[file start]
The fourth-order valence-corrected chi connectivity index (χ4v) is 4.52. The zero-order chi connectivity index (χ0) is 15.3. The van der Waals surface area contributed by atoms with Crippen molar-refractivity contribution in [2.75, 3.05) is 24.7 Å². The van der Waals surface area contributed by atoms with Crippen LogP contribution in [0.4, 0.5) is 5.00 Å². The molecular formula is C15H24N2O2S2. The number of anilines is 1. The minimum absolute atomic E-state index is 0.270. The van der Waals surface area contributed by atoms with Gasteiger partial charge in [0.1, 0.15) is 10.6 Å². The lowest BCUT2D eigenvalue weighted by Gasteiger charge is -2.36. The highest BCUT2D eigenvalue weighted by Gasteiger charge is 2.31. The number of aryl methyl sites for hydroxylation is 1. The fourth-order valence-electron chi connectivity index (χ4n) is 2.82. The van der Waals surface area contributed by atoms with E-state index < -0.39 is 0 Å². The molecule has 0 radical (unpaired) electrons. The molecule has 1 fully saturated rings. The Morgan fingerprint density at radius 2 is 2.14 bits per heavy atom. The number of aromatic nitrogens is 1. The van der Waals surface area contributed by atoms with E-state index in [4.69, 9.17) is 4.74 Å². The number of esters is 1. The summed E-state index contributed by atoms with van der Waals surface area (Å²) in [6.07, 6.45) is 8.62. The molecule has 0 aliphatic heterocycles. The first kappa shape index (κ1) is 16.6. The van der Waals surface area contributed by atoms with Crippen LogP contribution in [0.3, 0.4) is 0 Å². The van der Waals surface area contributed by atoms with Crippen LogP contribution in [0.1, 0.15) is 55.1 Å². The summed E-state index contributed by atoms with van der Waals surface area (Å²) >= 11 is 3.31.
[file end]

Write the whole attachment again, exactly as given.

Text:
The fourth-order valence-corrected chi connectivity index (χ4v) is 4.52. The zero-order chi connectivity index (χ0) is 15.3. The van der Waals surface area contributed by atoms with Crippen molar-refractivity contribution in [2.75, 3.05) is 24.7 Å². The van der Waals surface area contributed by atoms with Crippen LogP contribution in [0.4, 0.5) is 5.00 Å². The molecular formula is C15H24N2O2S2. The number of anilines is 1. The minimum absolute atomic E-state index is 0.270. The van der Waals surface area contributed by atoms with Gasteiger partial charge in [0.1, 0.15) is 10.6 Å². The lowest BCUT2D eigenvalue weighted by Gasteiger charge is -2.36. The highest BCUT2D eigenvalue weighted by Gasteiger charge is 2.31. The number of aryl methyl sites for hydroxylation is 1. The fourth-order valence-electron chi connectivity index (χ4n) is 2.82. The van der Waals surface area contributed by atoms with E-state index < -0.39 is 0 Å². The molecule has 0 radical (unpaired) electrons. The molecule has 1 fully saturated rings. The Morgan fingerprint density at radius 2 is 2.14 bits per heavy atom. The number of aromatic nitrogens is 1. The van der Waals surface area contributed by atoms with E-state index in [4.69, 9.17) is 4.74 Å². The number of esters is 1. The summed E-state index contributed by atoms with van der Waals surface area (Å²) in [6.07, 6.45) is 8.62. The molecule has 0 aliphatic heterocycles. The first kappa shape index (κ1) is 16.6. The van der Waals surface area contributed by atoms with Crippen LogP contribution in [0.3, 0.4) is 0 Å². The van der Waals surface area contributed by atoms with Crippen LogP contribution in [0.1, 0.15) is 55.1 Å². The summed E-state index contributed by atoms with van der Waals surface area (Å²) >= 11 is 3.31.